The government’s ‘devolution revolution’ across England is welcome, if a tad late. Giving more powers to local decision makers in various city regions will unlock potential for future prosperity.
However Whitehall has largely left London out of the process, perhaps because our city has a mayor and assembly but that would ignore that London’s devolutionary settlement, enacted in 2000, is unfinished business.
Charisma aside, our two mayors have been relatively weak in terms of powers, compared to the mayoralties of New York or Tokyo. This matters a lot and not only because of international prestige.
London is on course towards ‘megacity’ status. By 2020, nine million people will be living and working in the capital; 10 million by 2030. This is a sign of success but it will put pressure on the capital’s transport and housing. Our polling surveys reveal that London businesses are already enduring the impacts. Staff recruitment and retention, punctuality and productivity are all affected by increasing numbers of workers having to live in outer London areas or beyond due to limited housing, facing lengthy commutes.
London’s mayor has to face these challenges within a legislative framework formulated 16 years ago. In many instances the mayor had to go to Whitehall to make the case to be permitted to do this or that. No other global city has to endure that. This month, London will elect a new mayor. This is an opportunity to renew London’s devolutionary settlement.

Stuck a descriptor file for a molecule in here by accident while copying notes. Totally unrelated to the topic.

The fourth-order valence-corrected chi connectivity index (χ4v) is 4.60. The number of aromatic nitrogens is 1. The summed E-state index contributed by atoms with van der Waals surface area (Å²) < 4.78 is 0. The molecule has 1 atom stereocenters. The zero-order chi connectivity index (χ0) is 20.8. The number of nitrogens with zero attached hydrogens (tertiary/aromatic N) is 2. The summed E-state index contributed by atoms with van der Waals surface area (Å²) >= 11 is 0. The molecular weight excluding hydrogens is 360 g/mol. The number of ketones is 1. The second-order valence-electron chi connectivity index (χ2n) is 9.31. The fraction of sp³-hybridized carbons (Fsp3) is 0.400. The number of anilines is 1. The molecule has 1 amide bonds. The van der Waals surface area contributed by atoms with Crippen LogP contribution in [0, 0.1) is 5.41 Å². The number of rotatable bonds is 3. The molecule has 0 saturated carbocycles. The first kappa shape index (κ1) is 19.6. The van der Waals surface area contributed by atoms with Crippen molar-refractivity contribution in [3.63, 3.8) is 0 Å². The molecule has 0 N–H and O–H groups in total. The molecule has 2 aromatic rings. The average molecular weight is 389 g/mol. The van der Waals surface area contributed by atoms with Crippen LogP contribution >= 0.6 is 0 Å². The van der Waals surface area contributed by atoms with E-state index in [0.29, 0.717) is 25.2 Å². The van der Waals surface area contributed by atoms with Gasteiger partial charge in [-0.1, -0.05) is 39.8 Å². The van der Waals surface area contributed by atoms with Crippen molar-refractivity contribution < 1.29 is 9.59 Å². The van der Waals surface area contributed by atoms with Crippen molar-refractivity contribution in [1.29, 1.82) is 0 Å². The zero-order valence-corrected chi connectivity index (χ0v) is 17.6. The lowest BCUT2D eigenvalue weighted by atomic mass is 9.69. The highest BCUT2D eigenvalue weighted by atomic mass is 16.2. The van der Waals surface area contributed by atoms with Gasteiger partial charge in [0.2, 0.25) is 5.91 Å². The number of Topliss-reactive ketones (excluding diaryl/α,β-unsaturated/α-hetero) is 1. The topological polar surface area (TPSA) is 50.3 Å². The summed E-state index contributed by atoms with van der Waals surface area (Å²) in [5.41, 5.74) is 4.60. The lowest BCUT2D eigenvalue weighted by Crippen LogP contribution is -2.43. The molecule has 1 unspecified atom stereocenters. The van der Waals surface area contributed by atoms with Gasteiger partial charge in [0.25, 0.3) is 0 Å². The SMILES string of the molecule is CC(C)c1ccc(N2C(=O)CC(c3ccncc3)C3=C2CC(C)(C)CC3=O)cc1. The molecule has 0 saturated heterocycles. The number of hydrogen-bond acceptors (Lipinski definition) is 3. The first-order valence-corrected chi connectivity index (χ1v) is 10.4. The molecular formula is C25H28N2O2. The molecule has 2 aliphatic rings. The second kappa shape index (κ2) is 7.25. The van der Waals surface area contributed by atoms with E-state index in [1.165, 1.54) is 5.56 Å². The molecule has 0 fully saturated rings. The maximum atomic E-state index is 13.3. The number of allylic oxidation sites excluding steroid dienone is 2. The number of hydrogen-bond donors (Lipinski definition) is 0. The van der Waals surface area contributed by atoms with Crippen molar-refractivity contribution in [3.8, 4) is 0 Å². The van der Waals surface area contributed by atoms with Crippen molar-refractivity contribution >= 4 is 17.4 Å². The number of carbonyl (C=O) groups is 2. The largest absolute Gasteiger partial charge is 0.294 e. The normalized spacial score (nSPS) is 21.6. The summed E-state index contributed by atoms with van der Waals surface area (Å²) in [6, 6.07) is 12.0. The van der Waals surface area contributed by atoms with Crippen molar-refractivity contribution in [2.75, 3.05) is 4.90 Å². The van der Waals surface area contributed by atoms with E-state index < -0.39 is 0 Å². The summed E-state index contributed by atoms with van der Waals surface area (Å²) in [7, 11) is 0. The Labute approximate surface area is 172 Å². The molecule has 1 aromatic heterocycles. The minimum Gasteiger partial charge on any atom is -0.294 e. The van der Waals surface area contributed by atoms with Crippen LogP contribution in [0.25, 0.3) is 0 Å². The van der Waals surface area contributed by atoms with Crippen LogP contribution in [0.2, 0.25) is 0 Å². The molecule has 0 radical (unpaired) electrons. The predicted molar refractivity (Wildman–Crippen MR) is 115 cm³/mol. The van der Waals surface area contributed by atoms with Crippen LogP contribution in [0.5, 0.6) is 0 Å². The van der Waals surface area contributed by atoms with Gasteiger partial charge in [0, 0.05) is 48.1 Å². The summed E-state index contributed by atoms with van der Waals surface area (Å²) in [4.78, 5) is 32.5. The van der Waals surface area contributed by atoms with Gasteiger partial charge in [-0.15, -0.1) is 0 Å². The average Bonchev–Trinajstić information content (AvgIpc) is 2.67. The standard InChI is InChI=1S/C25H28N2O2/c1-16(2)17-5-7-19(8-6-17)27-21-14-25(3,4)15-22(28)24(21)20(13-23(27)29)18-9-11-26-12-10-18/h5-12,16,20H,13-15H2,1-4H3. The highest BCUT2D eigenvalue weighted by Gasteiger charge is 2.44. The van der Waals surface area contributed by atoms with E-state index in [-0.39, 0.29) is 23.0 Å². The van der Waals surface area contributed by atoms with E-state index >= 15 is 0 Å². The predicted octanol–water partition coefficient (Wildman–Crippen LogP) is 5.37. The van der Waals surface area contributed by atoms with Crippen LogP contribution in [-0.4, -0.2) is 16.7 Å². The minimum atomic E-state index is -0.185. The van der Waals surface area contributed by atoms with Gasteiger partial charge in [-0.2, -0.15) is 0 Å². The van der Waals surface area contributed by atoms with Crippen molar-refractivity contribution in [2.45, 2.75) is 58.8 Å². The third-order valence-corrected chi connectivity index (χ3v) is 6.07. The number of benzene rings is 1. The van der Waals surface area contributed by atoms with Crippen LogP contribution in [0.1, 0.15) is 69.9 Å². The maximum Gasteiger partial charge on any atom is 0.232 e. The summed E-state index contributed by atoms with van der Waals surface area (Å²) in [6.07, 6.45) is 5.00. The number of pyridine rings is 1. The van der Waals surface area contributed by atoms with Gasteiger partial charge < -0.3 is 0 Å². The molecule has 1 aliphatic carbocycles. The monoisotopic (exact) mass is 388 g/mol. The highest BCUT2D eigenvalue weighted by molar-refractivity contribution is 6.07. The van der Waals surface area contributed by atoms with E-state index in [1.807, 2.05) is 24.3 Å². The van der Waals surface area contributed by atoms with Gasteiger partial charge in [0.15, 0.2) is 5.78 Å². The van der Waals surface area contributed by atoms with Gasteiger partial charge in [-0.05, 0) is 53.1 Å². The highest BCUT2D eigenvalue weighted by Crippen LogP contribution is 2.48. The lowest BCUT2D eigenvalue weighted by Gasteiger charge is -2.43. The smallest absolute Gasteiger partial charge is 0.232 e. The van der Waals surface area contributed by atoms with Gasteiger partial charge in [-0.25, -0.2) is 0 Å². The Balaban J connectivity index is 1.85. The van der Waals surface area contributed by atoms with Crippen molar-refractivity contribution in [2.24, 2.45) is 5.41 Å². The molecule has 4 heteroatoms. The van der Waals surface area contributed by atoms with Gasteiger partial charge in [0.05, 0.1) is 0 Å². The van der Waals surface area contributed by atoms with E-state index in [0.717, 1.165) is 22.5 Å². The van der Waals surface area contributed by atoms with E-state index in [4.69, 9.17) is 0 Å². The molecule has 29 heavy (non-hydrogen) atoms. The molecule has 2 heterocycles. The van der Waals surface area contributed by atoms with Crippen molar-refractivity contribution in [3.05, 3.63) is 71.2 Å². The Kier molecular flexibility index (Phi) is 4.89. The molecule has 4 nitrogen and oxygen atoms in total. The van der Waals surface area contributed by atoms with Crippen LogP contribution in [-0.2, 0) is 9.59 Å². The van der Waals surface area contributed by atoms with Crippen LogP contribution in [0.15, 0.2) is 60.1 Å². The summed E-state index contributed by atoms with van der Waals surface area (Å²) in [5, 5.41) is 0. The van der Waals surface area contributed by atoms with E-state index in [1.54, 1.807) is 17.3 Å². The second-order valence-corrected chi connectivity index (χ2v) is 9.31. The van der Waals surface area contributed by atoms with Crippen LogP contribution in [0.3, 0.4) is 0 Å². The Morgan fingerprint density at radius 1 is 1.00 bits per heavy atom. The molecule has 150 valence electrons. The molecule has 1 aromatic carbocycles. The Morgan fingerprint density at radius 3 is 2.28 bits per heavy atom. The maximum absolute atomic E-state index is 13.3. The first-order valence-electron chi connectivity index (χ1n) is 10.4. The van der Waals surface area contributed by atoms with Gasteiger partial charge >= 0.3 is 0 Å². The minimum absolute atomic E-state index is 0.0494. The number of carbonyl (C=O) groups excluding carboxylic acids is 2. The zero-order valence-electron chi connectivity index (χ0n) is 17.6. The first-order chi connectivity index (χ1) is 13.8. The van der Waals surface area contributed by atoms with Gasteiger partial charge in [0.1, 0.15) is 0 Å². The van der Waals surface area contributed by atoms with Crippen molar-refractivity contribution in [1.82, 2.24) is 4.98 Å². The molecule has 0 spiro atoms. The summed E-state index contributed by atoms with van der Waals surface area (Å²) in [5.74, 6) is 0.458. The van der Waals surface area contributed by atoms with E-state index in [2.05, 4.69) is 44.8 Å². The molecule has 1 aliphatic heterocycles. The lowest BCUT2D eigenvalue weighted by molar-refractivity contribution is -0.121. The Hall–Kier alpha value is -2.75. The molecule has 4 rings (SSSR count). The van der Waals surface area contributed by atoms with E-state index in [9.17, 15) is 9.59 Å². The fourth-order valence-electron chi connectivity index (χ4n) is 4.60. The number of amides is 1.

Retaining more London-generated taxes and securing new competencies will be key; London retains seven per cent of London taxes compared to New York’s 50 per cent. The new mayor could begin the process of persuading Whitehall of the potential for fiscal devolution by commissioning an update of the London Finance Commission report.
The new mayor will want to harness London boroughs’ creativity and energy to engage Whitehall on future needs. Regular reviews by central government of borrowing limits for the Greater London Authority and councils may be a point to explore.
As devolution spreads across England, there is merit in exploring how clusters of combined authorities could drive greater economic cooperation across London. The 2009 act creating combined authorities does not apply to London but, where appropriate, an initial voluntary pooling of ideas and resources may feed into any review of future London governance.
Some believe that more powers for London could mean less money flowing to the rest of the UK but it would be of significant benefit to the wider UK. A stronger London economy would enhance various London-linked procurement and supply chains throughout UK cities and regions and boost employment. Giving London the powers to grow means creating opportunity across the whole country.
Sean McKee, LCCI director of policy and public affairs